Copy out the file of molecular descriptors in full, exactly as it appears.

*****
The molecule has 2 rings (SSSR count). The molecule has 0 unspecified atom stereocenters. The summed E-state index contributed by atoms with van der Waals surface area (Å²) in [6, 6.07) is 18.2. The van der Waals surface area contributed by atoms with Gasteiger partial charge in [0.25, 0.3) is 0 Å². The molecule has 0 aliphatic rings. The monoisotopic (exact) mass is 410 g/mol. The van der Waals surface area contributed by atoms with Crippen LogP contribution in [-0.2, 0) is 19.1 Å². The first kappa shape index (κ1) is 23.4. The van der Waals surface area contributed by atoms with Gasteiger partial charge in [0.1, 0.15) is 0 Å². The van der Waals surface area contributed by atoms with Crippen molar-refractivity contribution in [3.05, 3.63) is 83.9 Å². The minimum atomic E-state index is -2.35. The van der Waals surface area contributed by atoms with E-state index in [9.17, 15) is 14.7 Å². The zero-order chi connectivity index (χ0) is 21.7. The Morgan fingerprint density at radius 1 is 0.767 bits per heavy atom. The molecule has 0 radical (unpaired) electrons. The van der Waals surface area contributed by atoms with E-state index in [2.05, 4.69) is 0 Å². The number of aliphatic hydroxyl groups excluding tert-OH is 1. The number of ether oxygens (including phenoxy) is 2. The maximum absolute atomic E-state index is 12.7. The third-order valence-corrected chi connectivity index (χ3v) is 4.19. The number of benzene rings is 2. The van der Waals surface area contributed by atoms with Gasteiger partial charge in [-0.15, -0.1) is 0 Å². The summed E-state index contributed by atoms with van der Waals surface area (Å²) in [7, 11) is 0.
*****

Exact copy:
The molecule has 2 rings (SSSR count). The molecule has 0 unspecified atom stereocenters. The summed E-state index contributed by atoms with van der Waals surface area (Å²) in [6, 6.07) is 18.2. The van der Waals surface area contributed by atoms with Gasteiger partial charge in [0.25, 0.3) is 0 Å². The molecule has 0 aliphatic rings. The monoisotopic (exact) mass is 410 g/mol. The van der Waals surface area contributed by atoms with Crippen LogP contribution in [-0.2, 0) is 19.1 Å². The first kappa shape index (κ1) is 23.4. The van der Waals surface area contributed by atoms with Gasteiger partial charge in [0.1, 0.15) is 0 Å². The van der Waals surface area contributed by atoms with Crippen molar-refractivity contribution in [3.05, 3.63) is 83.9 Å². The minimum atomic E-state index is -2.35. The van der Waals surface area contributed by atoms with E-state index in [9.17, 15) is 14.7 Å². The zero-order chi connectivity index (χ0) is 21.7. The Morgan fingerprint density at radius 1 is 0.767 bits per heavy atom. The molecule has 0 radical (unpaired) electrons. The van der Waals surface area contributed by atoms with E-state index in [2.05, 4.69) is 0 Å². The number of aliphatic hydroxyl groups excluding tert-OH is 1. The number of ether oxygens (including phenoxy) is 2. The maximum absolute atomic E-state index is 12.7. The third-order valence-corrected chi connectivity index (χ3v) is 4.19. The number of benzene rings is 2. The van der Waals surface area contributed by atoms with Gasteiger partial charge in [-0.15, -0.1) is 0 Å². The summed E-state index contributed by atoms with van der Waals surface area (Å²) in [7, 11) is 0.